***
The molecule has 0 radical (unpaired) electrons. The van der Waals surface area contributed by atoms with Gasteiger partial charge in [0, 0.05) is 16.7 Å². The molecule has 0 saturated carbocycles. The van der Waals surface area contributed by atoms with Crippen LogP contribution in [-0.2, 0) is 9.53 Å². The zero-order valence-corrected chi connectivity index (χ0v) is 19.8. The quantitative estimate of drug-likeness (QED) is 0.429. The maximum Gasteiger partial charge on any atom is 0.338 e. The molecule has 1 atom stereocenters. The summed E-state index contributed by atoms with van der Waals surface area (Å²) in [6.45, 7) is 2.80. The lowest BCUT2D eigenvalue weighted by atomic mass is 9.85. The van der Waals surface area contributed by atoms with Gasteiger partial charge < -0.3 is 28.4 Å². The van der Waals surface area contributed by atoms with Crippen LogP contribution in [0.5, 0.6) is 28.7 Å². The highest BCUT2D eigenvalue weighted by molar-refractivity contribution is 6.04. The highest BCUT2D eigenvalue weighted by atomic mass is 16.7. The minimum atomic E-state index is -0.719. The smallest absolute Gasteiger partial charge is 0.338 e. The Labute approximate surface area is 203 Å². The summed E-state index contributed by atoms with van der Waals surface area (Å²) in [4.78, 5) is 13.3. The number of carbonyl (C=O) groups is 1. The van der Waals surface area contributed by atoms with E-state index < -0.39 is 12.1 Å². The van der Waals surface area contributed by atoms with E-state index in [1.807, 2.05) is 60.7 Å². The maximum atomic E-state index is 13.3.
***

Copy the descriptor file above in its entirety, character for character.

The molecule has 0 radical (unpaired) electrons. The van der Waals surface area contributed by atoms with Gasteiger partial charge in [0, 0.05) is 16.7 Å². The molecule has 0 saturated carbocycles. The van der Waals surface area contributed by atoms with Crippen LogP contribution in [-0.2, 0) is 9.53 Å². The zero-order valence-corrected chi connectivity index (χ0v) is 19.8. The quantitative estimate of drug-likeness (QED) is 0.429. The maximum Gasteiger partial charge on any atom is 0.338 e. The molecule has 1 atom stereocenters. The summed E-state index contributed by atoms with van der Waals surface area (Å²) in [6.45, 7) is 2.80. The lowest BCUT2D eigenvalue weighted by atomic mass is 9.85. The van der Waals surface area contributed by atoms with Gasteiger partial charge < -0.3 is 28.4 Å². The van der Waals surface area contributed by atoms with Crippen LogP contribution in [0.5, 0.6) is 28.7 Å². The highest BCUT2D eigenvalue weighted by molar-refractivity contribution is 6.04. The highest BCUT2D eigenvalue weighted by atomic mass is 16.7. The minimum atomic E-state index is -0.719. The smallest absolute Gasteiger partial charge is 0.338 e. The Labute approximate surface area is 203 Å². The summed E-state index contributed by atoms with van der Waals surface area (Å²) in [4.78, 5) is 13.3. The number of carbonyl (C=O) groups is 1. The van der Waals surface area contributed by atoms with E-state index < -0.39 is 12.1 Å². The van der Waals surface area contributed by atoms with E-state index in [1.807, 2.05) is 60.7 Å². The maximum atomic E-state index is 13.3.